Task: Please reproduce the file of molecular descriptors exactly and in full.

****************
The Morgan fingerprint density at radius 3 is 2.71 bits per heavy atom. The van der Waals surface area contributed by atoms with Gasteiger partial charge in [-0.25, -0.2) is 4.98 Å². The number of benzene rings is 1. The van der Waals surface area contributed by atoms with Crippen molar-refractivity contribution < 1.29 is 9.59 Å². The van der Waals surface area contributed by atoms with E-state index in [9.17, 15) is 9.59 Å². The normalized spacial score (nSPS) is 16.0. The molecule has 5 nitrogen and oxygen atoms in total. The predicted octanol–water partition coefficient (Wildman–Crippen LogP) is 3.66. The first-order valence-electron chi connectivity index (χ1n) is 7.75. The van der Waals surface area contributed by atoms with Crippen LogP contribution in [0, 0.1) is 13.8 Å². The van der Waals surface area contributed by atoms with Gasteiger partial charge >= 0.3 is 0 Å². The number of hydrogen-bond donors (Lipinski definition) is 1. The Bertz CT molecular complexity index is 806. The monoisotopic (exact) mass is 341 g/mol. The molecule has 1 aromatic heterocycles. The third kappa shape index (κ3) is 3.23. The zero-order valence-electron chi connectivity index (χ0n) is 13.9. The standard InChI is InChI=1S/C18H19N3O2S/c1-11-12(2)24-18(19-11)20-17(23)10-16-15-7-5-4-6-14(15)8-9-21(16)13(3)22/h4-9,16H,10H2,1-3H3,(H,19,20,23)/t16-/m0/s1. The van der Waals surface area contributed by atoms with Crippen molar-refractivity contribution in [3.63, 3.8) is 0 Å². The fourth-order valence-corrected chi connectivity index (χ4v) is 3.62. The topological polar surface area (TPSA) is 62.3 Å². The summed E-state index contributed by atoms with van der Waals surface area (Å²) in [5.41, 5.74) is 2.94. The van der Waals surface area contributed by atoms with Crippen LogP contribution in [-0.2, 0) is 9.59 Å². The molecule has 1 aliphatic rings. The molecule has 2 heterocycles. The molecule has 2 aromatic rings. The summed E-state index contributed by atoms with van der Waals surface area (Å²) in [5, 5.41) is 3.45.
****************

The Morgan fingerprint density at radius 3 is 2.71 bits per heavy atom. The van der Waals surface area contributed by atoms with Gasteiger partial charge in [-0.25, -0.2) is 4.98 Å². The number of benzene rings is 1. The van der Waals surface area contributed by atoms with Crippen molar-refractivity contribution < 1.29 is 9.59 Å². The van der Waals surface area contributed by atoms with E-state index in [9.17, 15) is 9.59 Å². The normalized spacial score (nSPS) is 16.0. The molecule has 5 nitrogen and oxygen atoms in total. The predicted octanol–water partition coefficient (Wildman–Crippen LogP) is 3.66. The first-order valence-electron chi connectivity index (χ1n) is 7.75. The van der Waals surface area contributed by atoms with Crippen LogP contribution in [0, 0.1) is 13.8 Å². The van der Waals surface area contributed by atoms with Gasteiger partial charge >= 0.3 is 0 Å². The number of hydrogen-bond donors (Lipinski definition) is 1. The Bertz CT molecular complexity index is 806. The monoisotopic (exact) mass is 341 g/mol. The molecule has 1 aromatic heterocycles. The third kappa shape index (κ3) is 3.23. The zero-order valence-electron chi connectivity index (χ0n) is 13.9. The standard InChI is InChI=1S/C18H19N3O2S/c1-11-12(2)24-18(19-11)20-17(23)10-16-15-7-5-4-6-14(15)8-9-21(16)13(3)22/h4-9,16H,10H2,1-3H3,(H,19,20,23)/t16-/m0/s1. The van der Waals surface area contributed by atoms with Crippen molar-refractivity contribution in [3.63, 3.8) is 0 Å². The fourth-order valence-corrected chi connectivity index (χ4v) is 3.62. The topological polar surface area (TPSA) is 62.3 Å². The summed E-state index contributed by atoms with van der Waals surface area (Å²) in [5.41, 5.74) is 2.94. The van der Waals surface area contributed by atoms with Crippen LogP contribution in [-0.2, 0) is 9.59 Å². The molecule has 1 aliphatic rings. The molecule has 2 heterocycles. The molecule has 2 aromatic rings. The summed E-state index contributed by atoms with van der Waals surface area (Å²) in [5, 5.41) is 3.45.